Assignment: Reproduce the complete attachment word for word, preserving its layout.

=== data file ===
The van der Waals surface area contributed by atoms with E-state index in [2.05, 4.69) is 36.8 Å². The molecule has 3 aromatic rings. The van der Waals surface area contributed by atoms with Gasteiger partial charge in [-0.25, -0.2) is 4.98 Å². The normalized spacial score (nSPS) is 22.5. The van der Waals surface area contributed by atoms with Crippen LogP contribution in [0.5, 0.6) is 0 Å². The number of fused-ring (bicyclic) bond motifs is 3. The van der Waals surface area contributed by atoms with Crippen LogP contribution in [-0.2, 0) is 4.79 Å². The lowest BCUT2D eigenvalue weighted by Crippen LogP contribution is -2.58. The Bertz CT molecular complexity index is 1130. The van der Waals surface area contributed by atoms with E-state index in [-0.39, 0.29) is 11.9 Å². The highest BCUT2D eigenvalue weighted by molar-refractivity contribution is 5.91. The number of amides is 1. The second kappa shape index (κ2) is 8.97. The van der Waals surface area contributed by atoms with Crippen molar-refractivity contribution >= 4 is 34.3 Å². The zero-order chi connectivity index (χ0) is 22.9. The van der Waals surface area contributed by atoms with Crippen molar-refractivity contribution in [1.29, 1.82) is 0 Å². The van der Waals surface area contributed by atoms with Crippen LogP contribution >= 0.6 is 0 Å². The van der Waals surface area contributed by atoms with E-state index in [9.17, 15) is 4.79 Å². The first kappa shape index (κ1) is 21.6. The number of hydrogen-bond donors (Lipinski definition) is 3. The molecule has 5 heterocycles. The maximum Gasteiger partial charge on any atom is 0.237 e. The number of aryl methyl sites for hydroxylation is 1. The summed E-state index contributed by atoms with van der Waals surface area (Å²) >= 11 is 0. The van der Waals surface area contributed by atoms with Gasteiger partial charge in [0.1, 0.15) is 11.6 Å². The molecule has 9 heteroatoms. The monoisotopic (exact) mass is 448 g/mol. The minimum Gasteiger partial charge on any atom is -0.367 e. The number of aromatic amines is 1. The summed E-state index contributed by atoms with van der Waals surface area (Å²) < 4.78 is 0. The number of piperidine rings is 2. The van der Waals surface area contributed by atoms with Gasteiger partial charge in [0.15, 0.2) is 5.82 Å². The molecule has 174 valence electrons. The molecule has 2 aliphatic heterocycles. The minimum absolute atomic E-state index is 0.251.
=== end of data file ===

The van der Waals surface area contributed by atoms with E-state index in [2.05, 4.69) is 36.8 Å². The molecule has 3 aromatic rings. The van der Waals surface area contributed by atoms with Gasteiger partial charge in [-0.25, -0.2) is 4.98 Å². The normalized spacial score (nSPS) is 22.5. The van der Waals surface area contributed by atoms with Crippen LogP contribution in [0.5, 0.6) is 0 Å². The number of fused-ring (bicyclic) bond motifs is 3. The van der Waals surface area contributed by atoms with Crippen LogP contribution in [-0.2, 0) is 4.79 Å². The lowest BCUT2D eigenvalue weighted by Crippen LogP contribution is -2.58. The Bertz CT molecular complexity index is 1130. The van der Waals surface area contributed by atoms with E-state index in [-0.39, 0.29) is 11.9 Å². The highest BCUT2D eigenvalue weighted by molar-refractivity contribution is 5.91. The number of amides is 1. The second kappa shape index (κ2) is 8.97. The van der Waals surface area contributed by atoms with Crippen molar-refractivity contribution >= 4 is 34.3 Å². The zero-order chi connectivity index (χ0) is 22.9. The van der Waals surface area contributed by atoms with Crippen molar-refractivity contribution in [1.29, 1.82) is 0 Å². The van der Waals surface area contributed by atoms with Crippen LogP contribution >= 0.6 is 0 Å². The van der Waals surface area contributed by atoms with E-state index in [9.17, 15) is 4.79 Å². The first kappa shape index (κ1) is 21.6. The number of hydrogen-bond donors (Lipinski definition) is 3. The molecule has 5 heterocycles. The maximum Gasteiger partial charge on any atom is 0.237 e. The number of aryl methyl sites for hydroxylation is 1. The summed E-state index contributed by atoms with van der Waals surface area (Å²) >= 11 is 0. The van der Waals surface area contributed by atoms with Gasteiger partial charge in [0.1, 0.15) is 11.6 Å². The molecule has 9 heteroatoms. The monoisotopic (exact) mass is 448 g/mol. The minimum Gasteiger partial charge on any atom is -0.367 e. The number of aromatic amines is 1. The summed E-state index contributed by atoms with van der Waals surface area (Å²) < 4.78 is 0. The number of piperidine rings is 2. The van der Waals surface area contributed by atoms with Gasteiger partial charge in [0.15, 0.2) is 5.82 Å². The molecule has 174 valence electrons. The molecule has 2 aliphatic heterocycles. The minimum absolute atomic E-state index is 0.251.